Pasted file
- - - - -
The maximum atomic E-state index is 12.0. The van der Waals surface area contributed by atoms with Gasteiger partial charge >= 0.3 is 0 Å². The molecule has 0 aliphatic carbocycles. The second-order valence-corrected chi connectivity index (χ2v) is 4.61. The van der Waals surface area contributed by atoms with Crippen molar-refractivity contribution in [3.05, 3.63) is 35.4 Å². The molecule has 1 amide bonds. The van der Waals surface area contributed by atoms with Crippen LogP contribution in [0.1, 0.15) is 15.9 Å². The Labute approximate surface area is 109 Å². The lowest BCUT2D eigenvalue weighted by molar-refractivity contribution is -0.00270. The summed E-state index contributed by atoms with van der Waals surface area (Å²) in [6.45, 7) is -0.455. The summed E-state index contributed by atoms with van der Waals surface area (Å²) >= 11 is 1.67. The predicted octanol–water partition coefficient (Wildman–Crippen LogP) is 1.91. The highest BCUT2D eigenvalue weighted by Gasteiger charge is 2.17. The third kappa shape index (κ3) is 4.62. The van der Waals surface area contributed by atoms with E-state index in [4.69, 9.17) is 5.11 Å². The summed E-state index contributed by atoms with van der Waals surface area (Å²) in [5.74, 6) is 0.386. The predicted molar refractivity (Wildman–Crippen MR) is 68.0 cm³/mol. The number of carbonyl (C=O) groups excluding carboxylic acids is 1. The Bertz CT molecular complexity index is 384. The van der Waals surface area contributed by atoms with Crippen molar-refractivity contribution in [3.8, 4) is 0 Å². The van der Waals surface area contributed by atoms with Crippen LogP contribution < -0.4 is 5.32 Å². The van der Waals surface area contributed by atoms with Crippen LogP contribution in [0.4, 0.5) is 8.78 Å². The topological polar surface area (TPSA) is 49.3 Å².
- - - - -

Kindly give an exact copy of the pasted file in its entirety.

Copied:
The maximum atomic E-state index is 12.0. The van der Waals surface area contributed by atoms with Gasteiger partial charge >= 0.3 is 0 Å². The molecule has 0 aliphatic carbocycles. The second-order valence-corrected chi connectivity index (χ2v) is 4.61. The van der Waals surface area contributed by atoms with Crippen molar-refractivity contribution in [3.05, 3.63) is 35.4 Å². The molecule has 1 amide bonds. The van der Waals surface area contributed by atoms with Crippen LogP contribution in [0.1, 0.15) is 15.9 Å². The Labute approximate surface area is 109 Å². The lowest BCUT2D eigenvalue weighted by molar-refractivity contribution is -0.00270. The summed E-state index contributed by atoms with van der Waals surface area (Å²) in [6.45, 7) is -0.455. The summed E-state index contributed by atoms with van der Waals surface area (Å²) >= 11 is 1.67. The predicted octanol–water partition coefficient (Wildman–Crippen LogP) is 1.91. The highest BCUT2D eigenvalue weighted by Gasteiger charge is 2.17. The third kappa shape index (κ3) is 4.62. The van der Waals surface area contributed by atoms with E-state index in [4.69, 9.17) is 5.11 Å². The summed E-state index contributed by atoms with van der Waals surface area (Å²) in [5.74, 6) is 0.386. The predicted molar refractivity (Wildman–Crippen MR) is 68.0 cm³/mol. The number of carbonyl (C=O) groups excluding carboxylic acids is 1. The Bertz CT molecular complexity index is 384. The van der Waals surface area contributed by atoms with Crippen molar-refractivity contribution in [3.8, 4) is 0 Å². The van der Waals surface area contributed by atoms with Crippen LogP contribution < -0.4 is 5.32 Å². The van der Waals surface area contributed by atoms with Crippen LogP contribution in [0.4, 0.5) is 8.78 Å². The topological polar surface area (TPSA) is 49.3 Å².